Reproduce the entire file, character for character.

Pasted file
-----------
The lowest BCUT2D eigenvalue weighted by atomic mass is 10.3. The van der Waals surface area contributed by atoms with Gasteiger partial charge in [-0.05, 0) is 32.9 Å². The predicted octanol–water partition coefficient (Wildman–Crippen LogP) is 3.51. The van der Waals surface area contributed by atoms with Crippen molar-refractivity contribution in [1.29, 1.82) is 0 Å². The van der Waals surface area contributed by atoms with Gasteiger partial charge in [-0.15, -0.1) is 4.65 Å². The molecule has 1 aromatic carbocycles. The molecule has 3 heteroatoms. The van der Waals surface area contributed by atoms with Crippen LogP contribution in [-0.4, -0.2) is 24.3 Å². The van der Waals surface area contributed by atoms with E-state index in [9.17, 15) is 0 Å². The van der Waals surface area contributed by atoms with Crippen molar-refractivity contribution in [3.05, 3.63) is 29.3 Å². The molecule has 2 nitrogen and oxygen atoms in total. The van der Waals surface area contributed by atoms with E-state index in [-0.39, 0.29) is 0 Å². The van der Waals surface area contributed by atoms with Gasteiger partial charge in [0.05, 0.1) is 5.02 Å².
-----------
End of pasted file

The lowest BCUT2D eigenvalue weighted by atomic mass is 10.3. The van der Waals surface area contributed by atoms with Gasteiger partial charge in [-0.05, 0) is 32.9 Å². The predicted octanol–water partition coefficient (Wildman–Crippen LogP) is 3.51. The van der Waals surface area contributed by atoms with Crippen molar-refractivity contribution in [1.29, 1.82) is 0 Å². The van der Waals surface area contributed by atoms with Gasteiger partial charge in [-0.15, -0.1) is 4.65 Å². The molecule has 1 aromatic carbocycles. The molecule has 3 heteroatoms. The van der Waals surface area contributed by atoms with Crippen LogP contribution in [-0.4, -0.2) is 24.3 Å². The van der Waals surface area contributed by atoms with E-state index in [9.17, 15) is 0 Å². The van der Waals surface area contributed by atoms with Crippen molar-refractivity contribution in [3.05, 3.63) is 29.3 Å². The molecule has 2 nitrogen and oxygen atoms in total. The van der Waals surface area contributed by atoms with E-state index in [-0.39, 0.29) is 0 Å². The van der Waals surface area contributed by atoms with Gasteiger partial charge in [0.05, 0.1) is 5.02 Å².